4. Scheduled Loss. This applies when a worker suffers amputations or loss of use of a body part, including vision and hearing. A scheduled loss award is based on the loss suffered by the injured worker prior to treatment, not on the injured worker’s condition after treatment.

  5. Living Maintenance. This compensation is for injured workers who are actively participating in a rehabilitation plan. The BWC will issue this compensation for a period not to exceed six (6) months, unless a review by the BWC finds the worker would benefit by an extension.

  6. Living Maintenance Wage Loss. This compensation is only paid to a worker who has finished a rehabilitation plan and continues to have physical restrictions causing a wage loss upon return to work.

  7. Permanent Total Disability (PTD). This form of compensation is for workers injured so severely they are permanently disabled and unable to work. The worker must attend an Industrial Commission of Ohio examination and hearing to determine if he/she meets the eligibility criteria. If approved, he/she could receive Permanent Total Disability compensation for life.

  8. Wage Loss. Applicants must prove they lost wages or their wages were decreased and this was caused by the work-related injury. There are two forms of wage loss compensation:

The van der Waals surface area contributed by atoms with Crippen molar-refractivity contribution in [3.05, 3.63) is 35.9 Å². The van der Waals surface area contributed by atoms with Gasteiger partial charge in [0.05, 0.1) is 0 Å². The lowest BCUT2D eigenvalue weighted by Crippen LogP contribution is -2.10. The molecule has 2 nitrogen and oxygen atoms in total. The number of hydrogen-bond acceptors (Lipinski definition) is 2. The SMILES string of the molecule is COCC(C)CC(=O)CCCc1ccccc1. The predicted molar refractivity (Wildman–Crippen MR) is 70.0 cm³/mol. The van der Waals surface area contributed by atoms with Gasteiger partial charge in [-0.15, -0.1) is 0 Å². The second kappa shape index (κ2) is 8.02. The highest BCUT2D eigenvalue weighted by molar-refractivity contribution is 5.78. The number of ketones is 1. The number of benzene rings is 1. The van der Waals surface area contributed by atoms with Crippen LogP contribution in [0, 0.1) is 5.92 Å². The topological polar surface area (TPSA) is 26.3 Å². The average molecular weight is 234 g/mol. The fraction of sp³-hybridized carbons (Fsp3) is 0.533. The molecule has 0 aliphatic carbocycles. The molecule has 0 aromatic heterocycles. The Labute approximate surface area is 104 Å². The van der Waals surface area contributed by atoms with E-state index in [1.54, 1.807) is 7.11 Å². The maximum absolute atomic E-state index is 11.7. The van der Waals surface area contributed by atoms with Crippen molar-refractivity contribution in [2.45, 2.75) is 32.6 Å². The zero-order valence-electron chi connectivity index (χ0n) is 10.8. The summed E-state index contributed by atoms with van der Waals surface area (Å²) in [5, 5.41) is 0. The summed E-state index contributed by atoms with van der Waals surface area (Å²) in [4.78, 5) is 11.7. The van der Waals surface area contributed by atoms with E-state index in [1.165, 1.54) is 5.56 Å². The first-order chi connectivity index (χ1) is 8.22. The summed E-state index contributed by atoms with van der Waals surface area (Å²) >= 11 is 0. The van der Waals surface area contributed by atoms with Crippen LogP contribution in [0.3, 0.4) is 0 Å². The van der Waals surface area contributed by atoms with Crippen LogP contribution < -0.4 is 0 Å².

1. Working Wage Loss is paid when the injured worker returns to a job other than his or her former position, whether at the same employer or a new one, resulting in fewer hours and less pay due to physical restrictions.

    2. Non-Working Wage Loss is paid when the injured worker is released to return to work with restrictions but is unable to find suitable employment. It is important to note the injured worker must show he/she is making a good faith effort to secure employment within his/her physical restrictions.

  9. Death Benefits. This type of claim is filed by the dependents of a worker who died as a result of an on-the-job injury. The amount paid to claimants depends on the level of support they received while the worker was alive. There are many ways to apply for these benefits, but the claim must be filed within two years of the worker’s death.

  10. Facial Disfigurement. This is a one-time award granted for visible damage to the face or head that will impair the injured worker’s ability to secure or retain employment.

  11. Change of Occupation. If a worker was diagnosed with an occupational disease such as silicosis, coal miners’ pneumoconiosis, or asbestosis, he/she may be entitled to a change of occupation award. Firefighters and police officers who have contracted a cardiovascular and pulmonary disease may also be entitled to a change of occupation award. The worker must prove he/she was advised by a physician to change occupations to decrease further exposure.

  12. Lump Sum Advancement. This is the prepayment of future compensation. Applications can be made by an injured worker or surviving spouse currently receiving permanent total, scheduled loss, or death benefits. Requests can include household bills, emergency repairs, school tuition, handicap lift installed in an existing or new van, but supporting documentation must be included.

With more than 37 years of legal experience, our office will work to get your claim started and moving forward as quickly as possible. Schedule a free consultation to discuss your claim and learn how we can help. We do not charge anything to get started and we don’t get paid until we recover benefits for you.